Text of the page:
Not a love letter

Dear You,

Surprise! An email after a long time.Actually since the day we have started staying together (see, I did not tell,’since we married”, you should be happy 🙂 ), we have been in such close proximity that refers any form of written communication,other than those instant messages as redundant.

So, after years (even a few years seem ages) of invading each other’s space physically and emotionally, here I am, separated from you by miles, stranded in a village hidden somewhere inside a jungle of Orissa. The road that was supposed to bring me to you in two days, has been destroyed by the hurricane.There is no power supply in the guest house and the laptop battery is rapidly draining, the phone is already switched off. The caretaker cum chef cum orderly did place a candle that it attracted a halo of insects till it was blown off by the raging wind.I am just too lazy to shut the window.The only thing that i can do now is to write all those which I wanted to tell you but could never say.

First thing first, apologies for writing it in English. I have two good excuses for doing it so. The practical reason is typing using avro keyboard will consume more time and hence limit my time of writing:courtsey, the low battery;the pragmatic reason is that English spares me from the bangla spelling mistakes which you detest and trust me I need you to read it till the very end.

Second thing, please do not try to draw a parallel with you favorite old man’s “Streer Potro”. You had made me trudge through it with my pathetic bangla and i know how much you love it. In fact sometimes you do behave like Mrinal and you know that I admire you for it (I can almost you see smile now).Infact, it was probably this fierce nature of yours that made me fall in love with you.But i did not like it, in fact i found it very irrelevant in today’s context and could never understand your fascination with either that old man or his “Streer Potro”. I never said it then for the fear of infuriating you or hurting you, but I had attributed it to your brand of feminism which I never liked. A lady of your intelligence and ability, stating that women are oppressed, “historically”, seemed like an oxymoron to me. In fact like cliched debating points, I felt that your ability to express this shows that you aren’t oppressed. You termed me as naive and many a times tried to chide me and show me your reason and often what you termed as “ground reality” but I never paid much of an attention and after a certain point you did not try anymore.Was that the point when we stopped communicating? May be, but I never noticed and I am sure that even you did not.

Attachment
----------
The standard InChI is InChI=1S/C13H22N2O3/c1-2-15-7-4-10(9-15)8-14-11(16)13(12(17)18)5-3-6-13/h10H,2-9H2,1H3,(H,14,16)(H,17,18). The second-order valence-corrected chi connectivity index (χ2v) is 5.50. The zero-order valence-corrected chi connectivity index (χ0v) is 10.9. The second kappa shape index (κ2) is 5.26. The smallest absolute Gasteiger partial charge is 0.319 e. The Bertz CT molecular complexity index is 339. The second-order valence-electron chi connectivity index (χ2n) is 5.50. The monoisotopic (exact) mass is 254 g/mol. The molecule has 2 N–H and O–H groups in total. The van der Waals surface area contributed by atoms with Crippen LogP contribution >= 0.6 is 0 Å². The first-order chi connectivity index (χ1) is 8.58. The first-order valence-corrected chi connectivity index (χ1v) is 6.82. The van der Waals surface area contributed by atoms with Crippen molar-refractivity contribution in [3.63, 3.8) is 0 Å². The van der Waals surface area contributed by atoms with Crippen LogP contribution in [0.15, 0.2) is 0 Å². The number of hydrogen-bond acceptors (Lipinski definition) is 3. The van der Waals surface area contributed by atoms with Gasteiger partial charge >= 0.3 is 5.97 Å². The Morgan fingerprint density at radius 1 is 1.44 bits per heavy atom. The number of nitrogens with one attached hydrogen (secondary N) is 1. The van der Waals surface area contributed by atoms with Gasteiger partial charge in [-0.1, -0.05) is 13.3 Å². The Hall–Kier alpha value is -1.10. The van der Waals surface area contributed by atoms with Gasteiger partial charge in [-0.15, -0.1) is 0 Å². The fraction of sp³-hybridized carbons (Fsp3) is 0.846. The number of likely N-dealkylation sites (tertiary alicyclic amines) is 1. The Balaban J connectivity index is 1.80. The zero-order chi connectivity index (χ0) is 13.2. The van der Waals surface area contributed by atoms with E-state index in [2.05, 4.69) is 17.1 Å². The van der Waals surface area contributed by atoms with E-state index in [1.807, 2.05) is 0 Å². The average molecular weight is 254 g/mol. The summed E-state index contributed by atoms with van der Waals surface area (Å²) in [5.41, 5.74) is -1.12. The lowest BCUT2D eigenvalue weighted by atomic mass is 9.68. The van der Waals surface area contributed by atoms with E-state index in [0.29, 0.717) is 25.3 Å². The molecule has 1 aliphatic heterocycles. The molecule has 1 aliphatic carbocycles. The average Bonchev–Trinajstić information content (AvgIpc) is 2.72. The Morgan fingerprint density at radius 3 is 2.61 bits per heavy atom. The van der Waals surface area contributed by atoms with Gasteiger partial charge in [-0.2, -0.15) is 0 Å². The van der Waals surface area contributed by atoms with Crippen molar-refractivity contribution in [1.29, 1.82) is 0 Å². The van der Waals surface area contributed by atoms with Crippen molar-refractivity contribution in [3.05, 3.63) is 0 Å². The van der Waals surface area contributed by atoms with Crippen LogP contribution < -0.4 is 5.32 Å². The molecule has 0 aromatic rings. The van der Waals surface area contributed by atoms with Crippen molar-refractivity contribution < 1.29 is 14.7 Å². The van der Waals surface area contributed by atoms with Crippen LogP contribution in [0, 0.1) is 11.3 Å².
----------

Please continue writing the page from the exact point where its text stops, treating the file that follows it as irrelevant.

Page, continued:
You are intelligent, independent and also beautiful. In fact all that a person wants and I won’t pretend that I am anything different from others. But soon, your independent nature and the casual disregard for usual norms that amused me began to trouble me.I had somehow hoped that once ‘settled’, you would drop all your “biplobi” ideas and  into the perfect family picture that I have been striving to create all my life. But nothing of that sort happened. I can never complain that you weren’t attentive to your duties, in fact you performed those meticulously;but there were small things which you did that created ripples in the family.Like you remember the time when we travelled all the way to my grand-parent’s house to celebrate durga puja? There you gently corrected Boro-Mamima every time she called you mejo-bou. You never came to know that your insistence to be called by your name had turned to a joke during the pujas. I could never bring myself to tell you that because the desire to be called by your name is so natural to you that you cannot think anything otherwise.I did feel bad when others smirked as they called you by your name.I had found it very inflexible of you.What hell would have broken loose if they had called you mejo-bou for those few days! I never felt anything abnormal when anyone addressed me as ‘Boro Jamai’ when I went to your house. Infact there have been times when I did feel that you, all of you, were overly sensitive to pick and spin problems where none existed just to perpetuate your idea that you have been subjugated oppressed and repressed for ages. Those were the times when I could almost feel our relationship tottering precariously over a cliff.But then again there were moments when with a tea cup in your hand, your face awashed in the evening glow, you continued to speak and listen about everything under the sun. That soft light and the laughter in our voices made me feel that it was worth the effort to make it work. At those moments I could have fought against the world to hold you in my arms and just look at you.